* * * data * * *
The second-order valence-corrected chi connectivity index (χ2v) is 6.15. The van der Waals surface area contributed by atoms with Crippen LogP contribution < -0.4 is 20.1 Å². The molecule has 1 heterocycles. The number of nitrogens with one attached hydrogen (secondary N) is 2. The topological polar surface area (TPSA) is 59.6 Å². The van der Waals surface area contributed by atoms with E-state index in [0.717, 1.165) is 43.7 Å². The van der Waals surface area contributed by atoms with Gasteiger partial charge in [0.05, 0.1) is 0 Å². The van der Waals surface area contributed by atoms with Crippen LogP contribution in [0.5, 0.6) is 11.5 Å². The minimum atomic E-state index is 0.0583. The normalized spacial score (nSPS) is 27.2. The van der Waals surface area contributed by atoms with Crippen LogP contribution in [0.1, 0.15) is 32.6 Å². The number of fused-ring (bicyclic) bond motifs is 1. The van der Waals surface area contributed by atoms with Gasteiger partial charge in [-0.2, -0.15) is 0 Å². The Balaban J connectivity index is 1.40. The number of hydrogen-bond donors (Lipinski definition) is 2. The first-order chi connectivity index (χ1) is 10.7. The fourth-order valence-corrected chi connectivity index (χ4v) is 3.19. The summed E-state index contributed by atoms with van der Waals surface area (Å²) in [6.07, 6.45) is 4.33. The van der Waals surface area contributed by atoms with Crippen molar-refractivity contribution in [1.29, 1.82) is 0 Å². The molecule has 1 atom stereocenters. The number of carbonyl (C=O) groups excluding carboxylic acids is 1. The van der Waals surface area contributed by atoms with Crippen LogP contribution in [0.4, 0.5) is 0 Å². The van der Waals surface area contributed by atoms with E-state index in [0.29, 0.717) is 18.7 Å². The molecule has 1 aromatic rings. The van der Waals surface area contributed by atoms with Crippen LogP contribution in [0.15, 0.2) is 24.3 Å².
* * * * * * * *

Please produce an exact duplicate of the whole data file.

The second-order valence-corrected chi connectivity index (χ2v) is 6.15. The van der Waals surface area contributed by atoms with Crippen LogP contribution < -0.4 is 20.1 Å². The molecule has 1 heterocycles. The number of nitrogens with one attached hydrogen (secondary N) is 2. The topological polar surface area (TPSA) is 59.6 Å². The van der Waals surface area contributed by atoms with E-state index in [0.717, 1.165) is 43.7 Å². The van der Waals surface area contributed by atoms with Gasteiger partial charge in [0.05, 0.1) is 0 Å². The van der Waals surface area contributed by atoms with Crippen LogP contribution in [0.5, 0.6) is 11.5 Å². The minimum atomic E-state index is 0.0583. The normalized spacial score (nSPS) is 27.2. The van der Waals surface area contributed by atoms with Crippen LogP contribution in [0.1, 0.15) is 32.6 Å². The number of fused-ring (bicyclic) bond motifs is 1. The van der Waals surface area contributed by atoms with Gasteiger partial charge in [-0.2, -0.15) is 0 Å². The Balaban J connectivity index is 1.40. The number of hydrogen-bond donors (Lipinski definition) is 2. The first-order chi connectivity index (χ1) is 10.7. The fourth-order valence-corrected chi connectivity index (χ4v) is 3.19. The summed E-state index contributed by atoms with van der Waals surface area (Å²) in [6.07, 6.45) is 4.33. The van der Waals surface area contributed by atoms with Crippen molar-refractivity contribution in [1.29, 1.82) is 0 Å². The molecule has 1 atom stereocenters. The number of carbonyl (C=O) groups excluding carboxylic acids is 1. The van der Waals surface area contributed by atoms with Crippen LogP contribution in [0.4, 0.5) is 0 Å². The van der Waals surface area contributed by atoms with E-state index in [0.29, 0.717) is 18.7 Å². The molecule has 1 aromatic rings. The van der Waals surface area contributed by atoms with Crippen LogP contribution in [0.15, 0.2) is 24.3 Å².